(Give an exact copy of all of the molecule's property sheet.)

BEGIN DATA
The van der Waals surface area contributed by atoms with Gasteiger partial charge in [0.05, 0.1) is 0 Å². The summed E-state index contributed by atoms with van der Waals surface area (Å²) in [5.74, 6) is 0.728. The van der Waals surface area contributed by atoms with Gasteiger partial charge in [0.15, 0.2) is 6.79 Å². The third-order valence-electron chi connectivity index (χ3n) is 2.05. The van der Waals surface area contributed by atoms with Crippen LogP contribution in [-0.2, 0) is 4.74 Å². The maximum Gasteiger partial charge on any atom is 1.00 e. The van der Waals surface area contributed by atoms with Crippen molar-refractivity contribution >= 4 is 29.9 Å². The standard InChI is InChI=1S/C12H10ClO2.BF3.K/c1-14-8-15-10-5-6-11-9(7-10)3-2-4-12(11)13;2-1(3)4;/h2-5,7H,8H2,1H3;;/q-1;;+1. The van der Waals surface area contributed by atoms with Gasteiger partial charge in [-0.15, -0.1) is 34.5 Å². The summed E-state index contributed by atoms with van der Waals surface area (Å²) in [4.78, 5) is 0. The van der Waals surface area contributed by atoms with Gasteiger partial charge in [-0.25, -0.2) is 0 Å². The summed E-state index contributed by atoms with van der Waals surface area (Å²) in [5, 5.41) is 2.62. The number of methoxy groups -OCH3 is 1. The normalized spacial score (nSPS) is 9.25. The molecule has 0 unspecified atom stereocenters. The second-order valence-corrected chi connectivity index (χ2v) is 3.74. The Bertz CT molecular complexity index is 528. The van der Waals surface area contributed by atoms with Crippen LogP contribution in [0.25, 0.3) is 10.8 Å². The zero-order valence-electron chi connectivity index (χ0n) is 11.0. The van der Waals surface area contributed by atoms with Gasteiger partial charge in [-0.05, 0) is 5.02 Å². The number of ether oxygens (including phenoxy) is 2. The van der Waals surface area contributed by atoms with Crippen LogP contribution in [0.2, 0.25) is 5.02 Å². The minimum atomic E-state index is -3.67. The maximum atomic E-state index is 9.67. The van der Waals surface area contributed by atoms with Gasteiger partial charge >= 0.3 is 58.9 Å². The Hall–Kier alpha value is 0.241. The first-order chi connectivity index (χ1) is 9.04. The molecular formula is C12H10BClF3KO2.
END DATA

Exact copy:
The van der Waals surface area contributed by atoms with Gasteiger partial charge in [0.05, 0.1) is 0 Å². The summed E-state index contributed by atoms with van der Waals surface area (Å²) in [5.74, 6) is 0.728. The van der Waals surface area contributed by atoms with Gasteiger partial charge in [0.15, 0.2) is 6.79 Å². The third-order valence-electron chi connectivity index (χ3n) is 2.05. The van der Waals surface area contributed by atoms with Crippen LogP contribution in [-0.2, 0) is 4.74 Å². The maximum Gasteiger partial charge on any atom is 1.00 e. The van der Waals surface area contributed by atoms with Crippen molar-refractivity contribution >= 4 is 29.9 Å². The standard InChI is InChI=1S/C12H10ClO2.BF3.K/c1-14-8-15-10-5-6-11-9(7-10)3-2-4-12(11)13;2-1(3)4;/h2-5,7H,8H2,1H3;;/q-1;;+1. The van der Waals surface area contributed by atoms with Gasteiger partial charge in [-0.15, -0.1) is 34.5 Å². The summed E-state index contributed by atoms with van der Waals surface area (Å²) in [4.78, 5) is 0. The van der Waals surface area contributed by atoms with Gasteiger partial charge in [-0.25, -0.2) is 0 Å². The summed E-state index contributed by atoms with van der Waals surface area (Å²) in [5, 5.41) is 2.62. The number of methoxy groups -OCH3 is 1. The normalized spacial score (nSPS) is 9.25. The molecule has 0 unspecified atom stereocenters. The second-order valence-corrected chi connectivity index (χ2v) is 3.74. The Bertz CT molecular complexity index is 528. The van der Waals surface area contributed by atoms with Crippen LogP contribution in [0.25, 0.3) is 10.8 Å². The zero-order valence-electron chi connectivity index (χ0n) is 11.0. The van der Waals surface area contributed by atoms with Gasteiger partial charge in [-0.05, 0) is 5.02 Å². The number of ether oxygens (including phenoxy) is 2. The van der Waals surface area contributed by atoms with Crippen LogP contribution in [0.2, 0.25) is 5.02 Å². The minimum atomic E-state index is -3.67. The maximum atomic E-state index is 9.67. The van der Waals surface area contributed by atoms with Gasteiger partial charge >= 0.3 is 58.9 Å². The Hall–Kier alpha value is 0.241. The first-order chi connectivity index (χ1) is 9.04. The molecular formula is C12H10BClF3KO2.